Ken Loach’s follow-up to the heartrending I, Daniel Blake covers similar ground, dramatizing the way “the system” of commerce and government in the 21st century devalues and undermines working-class people. Sorry We Missed You was filmed in Newcastle, England but could be transposed to any community in the so-called civilized world.
Kris Hitchen plays an ordinary guy who’s done all kinds of work but hasn’t dealt with the modern gig economy until now. As he applies for a position with a package delivery firm he will not be a traditional employee. In fact, he is taking on enormous financial responsibility (by leasing a van) and a punishing schedule. His wife (Debbie Honeywood) endures a similar situation as a caregiver who has no control over her hours or the quality of care she dispenses from day to day. The couple is raising two kids, one of whom is a rebellious teenager who can’t be reasoned with. How are people like this expected to survive and achieve even a small measure of happiness?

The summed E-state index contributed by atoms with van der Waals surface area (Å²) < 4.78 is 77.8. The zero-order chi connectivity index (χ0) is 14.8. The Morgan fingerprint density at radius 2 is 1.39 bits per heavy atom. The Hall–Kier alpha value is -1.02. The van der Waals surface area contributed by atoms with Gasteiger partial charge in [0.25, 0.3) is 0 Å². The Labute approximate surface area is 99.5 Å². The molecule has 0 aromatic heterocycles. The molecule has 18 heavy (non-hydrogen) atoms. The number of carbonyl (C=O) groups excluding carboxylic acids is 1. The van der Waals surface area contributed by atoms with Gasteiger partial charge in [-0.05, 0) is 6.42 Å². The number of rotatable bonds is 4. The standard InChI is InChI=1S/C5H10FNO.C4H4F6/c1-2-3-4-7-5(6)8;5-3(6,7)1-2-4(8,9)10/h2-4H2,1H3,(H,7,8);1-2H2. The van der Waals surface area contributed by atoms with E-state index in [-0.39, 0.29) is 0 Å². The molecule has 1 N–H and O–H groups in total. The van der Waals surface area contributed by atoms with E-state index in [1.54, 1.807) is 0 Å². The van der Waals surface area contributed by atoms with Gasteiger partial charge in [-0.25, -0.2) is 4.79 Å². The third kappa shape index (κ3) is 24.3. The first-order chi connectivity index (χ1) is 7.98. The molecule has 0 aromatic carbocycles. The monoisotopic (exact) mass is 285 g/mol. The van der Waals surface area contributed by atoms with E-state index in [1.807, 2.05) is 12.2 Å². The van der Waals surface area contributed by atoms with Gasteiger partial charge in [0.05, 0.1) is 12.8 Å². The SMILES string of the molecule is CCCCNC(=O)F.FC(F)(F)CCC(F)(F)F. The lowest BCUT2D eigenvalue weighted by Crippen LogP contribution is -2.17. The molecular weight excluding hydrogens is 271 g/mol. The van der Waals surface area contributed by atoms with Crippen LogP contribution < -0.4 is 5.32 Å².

A film tackling this subject matter could be thankless and grim but Loach and his longtime screenwriter Paul Laverty reach past that through the compassion they show for their characters. The result is that we care about them, too, even as we are suffused with outrage and frustration.
Loach gets the lion’s share of credit for his distinctive films but credit should properly be shared with Laverty. The genius of their work is that it’s heartbreakingly real but never preachy or pedantic. If I had to sum up Sorry We Missed You I would choose another adjective instead: devastating.